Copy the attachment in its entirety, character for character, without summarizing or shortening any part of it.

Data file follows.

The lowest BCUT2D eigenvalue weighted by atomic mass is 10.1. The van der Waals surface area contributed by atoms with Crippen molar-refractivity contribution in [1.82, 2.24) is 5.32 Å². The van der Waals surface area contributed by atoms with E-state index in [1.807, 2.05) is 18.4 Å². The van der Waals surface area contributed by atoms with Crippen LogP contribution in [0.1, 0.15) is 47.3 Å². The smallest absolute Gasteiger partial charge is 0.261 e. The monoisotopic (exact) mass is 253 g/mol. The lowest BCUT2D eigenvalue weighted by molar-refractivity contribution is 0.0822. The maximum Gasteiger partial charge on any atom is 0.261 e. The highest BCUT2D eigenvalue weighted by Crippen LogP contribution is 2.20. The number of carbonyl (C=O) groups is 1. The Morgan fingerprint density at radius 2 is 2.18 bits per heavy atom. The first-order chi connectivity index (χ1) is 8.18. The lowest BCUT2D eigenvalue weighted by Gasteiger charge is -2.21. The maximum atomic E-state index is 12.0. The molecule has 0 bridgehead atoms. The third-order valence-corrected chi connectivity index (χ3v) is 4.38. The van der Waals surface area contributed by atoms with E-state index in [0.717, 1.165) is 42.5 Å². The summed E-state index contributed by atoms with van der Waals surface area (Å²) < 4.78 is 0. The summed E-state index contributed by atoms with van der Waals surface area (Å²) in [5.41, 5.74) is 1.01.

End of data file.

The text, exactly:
The lowest BCUT2D eigenvalue weighted by atomic mass is 10.1. The van der Waals surface area contributed by atoms with Crippen molar-refractivity contribution in [1.82, 2.24) is 5.32 Å². The van der Waals surface area contributed by atoms with E-state index in [1.807, 2.05) is 18.4 Å². The van der Waals surface area contributed by atoms with Crippen LogP contribution in [0.1, 0.15) is 47.3 Å². The smallest absolute Gasteiger partial charge is 0.261 e. The monoisotopic (exact) mass is 253 g/mol. The lowest BCUT2D eigenvalue weighted by molar-refractivity contribution is 0.0822. The maximum Gasteiger partial charge on any atom is 0.261 e. The highest BCUT2D eigenvalue weighted by Crippen LogP contribution is 2.20. The number of carbonyl (C=O) groups is 1. The Morgan fingerprint density at radius 2 is 2.18 bits per heavy atom. The first-order chi connectivity index (χ1) is 8.18. The lowest BCUT2D eigenvalue weighted by Gasteiger charge is -2.21. The maximum atomic E-state index is 12.0. The molecule has 0 bridgehead atoms. The third-order valence-corrected chi connectivity index (χ3v) is 4.38. The van der Waals surface area contributed by atoms with E-state index in [0.717, 1.165) is 42.5 Å². The summed E-state index contributed by atoms with van der Waals surface area (Å²) < 4.78 is 0. The summed E-state index contributed by atoms with van der Waals surface area (Å²) in [5.41, 5.74) is 1.01.